The real breakthrough came a few weeks later, however. After an initial language course that was easy for me, I began taking German graduate-level classes in Math and Computer Science. I was overwhelmed by school for the first time in my life. For the first time in my life, I turned to God out of my weakness. I prayed for help. He intervened in miraculous ways and provided for my needs. In the wake of that, something happened one morning during my prayer time. I suddenly felt that He was close to me. A felt peace and a presence and the rest of the world became very distant. I realized that I could talk to Him and also listen for Him in my heart. The thoughts that came to me had a strangely different quality as they emerged from an interior quiet that was tangibly different from my normal experience. I felt profound love and reassurance. I was also challenged as I asked Him if there was anything in my life I needed to change. Even then, however, I knew I could tell Him that I wouldn’t be able to change that on my own and I would need His help. After that experience, I started turning to God for the smallest things—from asking which way to walk to class that day to asking which meat I should buy for dinner.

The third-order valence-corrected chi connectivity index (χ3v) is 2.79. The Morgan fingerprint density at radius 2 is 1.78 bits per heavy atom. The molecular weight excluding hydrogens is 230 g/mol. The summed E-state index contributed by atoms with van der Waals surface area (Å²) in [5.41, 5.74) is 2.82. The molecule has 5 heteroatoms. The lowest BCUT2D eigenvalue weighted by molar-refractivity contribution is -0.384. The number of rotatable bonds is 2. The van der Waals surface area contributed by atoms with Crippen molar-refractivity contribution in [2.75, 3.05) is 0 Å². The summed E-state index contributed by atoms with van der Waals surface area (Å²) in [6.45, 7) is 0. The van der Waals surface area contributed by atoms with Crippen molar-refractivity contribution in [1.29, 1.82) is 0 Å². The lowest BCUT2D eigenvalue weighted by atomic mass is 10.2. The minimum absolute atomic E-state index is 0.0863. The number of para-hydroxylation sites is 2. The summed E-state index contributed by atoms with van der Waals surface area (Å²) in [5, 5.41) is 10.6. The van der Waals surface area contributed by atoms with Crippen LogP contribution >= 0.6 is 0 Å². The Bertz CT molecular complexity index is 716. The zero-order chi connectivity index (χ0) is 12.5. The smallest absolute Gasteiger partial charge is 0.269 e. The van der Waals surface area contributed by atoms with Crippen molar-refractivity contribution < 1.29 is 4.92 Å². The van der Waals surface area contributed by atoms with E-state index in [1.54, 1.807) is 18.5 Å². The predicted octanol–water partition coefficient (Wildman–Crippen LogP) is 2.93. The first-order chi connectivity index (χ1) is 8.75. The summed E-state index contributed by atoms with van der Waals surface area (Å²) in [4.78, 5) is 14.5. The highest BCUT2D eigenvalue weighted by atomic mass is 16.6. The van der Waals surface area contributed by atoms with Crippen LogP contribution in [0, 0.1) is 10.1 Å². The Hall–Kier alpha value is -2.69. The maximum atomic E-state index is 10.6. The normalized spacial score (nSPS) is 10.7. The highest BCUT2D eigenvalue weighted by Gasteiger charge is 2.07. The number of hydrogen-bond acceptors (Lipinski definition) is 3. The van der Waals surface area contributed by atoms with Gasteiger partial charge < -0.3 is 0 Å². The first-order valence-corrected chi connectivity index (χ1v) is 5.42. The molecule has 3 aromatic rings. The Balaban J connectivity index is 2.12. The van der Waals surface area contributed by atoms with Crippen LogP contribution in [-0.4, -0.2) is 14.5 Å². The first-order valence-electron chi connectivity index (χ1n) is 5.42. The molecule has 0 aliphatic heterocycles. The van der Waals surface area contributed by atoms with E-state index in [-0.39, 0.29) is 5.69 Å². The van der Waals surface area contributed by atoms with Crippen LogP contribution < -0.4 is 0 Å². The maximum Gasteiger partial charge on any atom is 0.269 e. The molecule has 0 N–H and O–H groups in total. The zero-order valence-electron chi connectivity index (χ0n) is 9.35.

Immediately after this initial encounter with God in prayer, I realized how amazing it was that I could have such a personal relationship with Him and I spontaneously thought that it would be worth dedicating my life to sharing this gift with others. That was the kernel of my vocation—the desire to share the gift of prayer.
The Growth of a Vocation
The kernel of my vocation was in my initial experience of a personal encounter with God in prayer. In retrospect, I can apply the teaching of St. Ignatius of Loyola to that experience and say that it was my first experience of spiritual consolation. In the experience of inner quiet and the presence of God that lifted me above every created thing, I was able to hear truth in my heart that I trusted and followed. In the weeks that followed that initial experience, I explored the contours of my inner experience of God, trying to understand what was necessary to be sure it was God speaking to me through the veil of faith. When I finally discovered the teaching of St. Ignatius many years later, it perfectly described what I had been trying to grasp in those initial weeks of my experience of God in prayer while I was studying in Germany.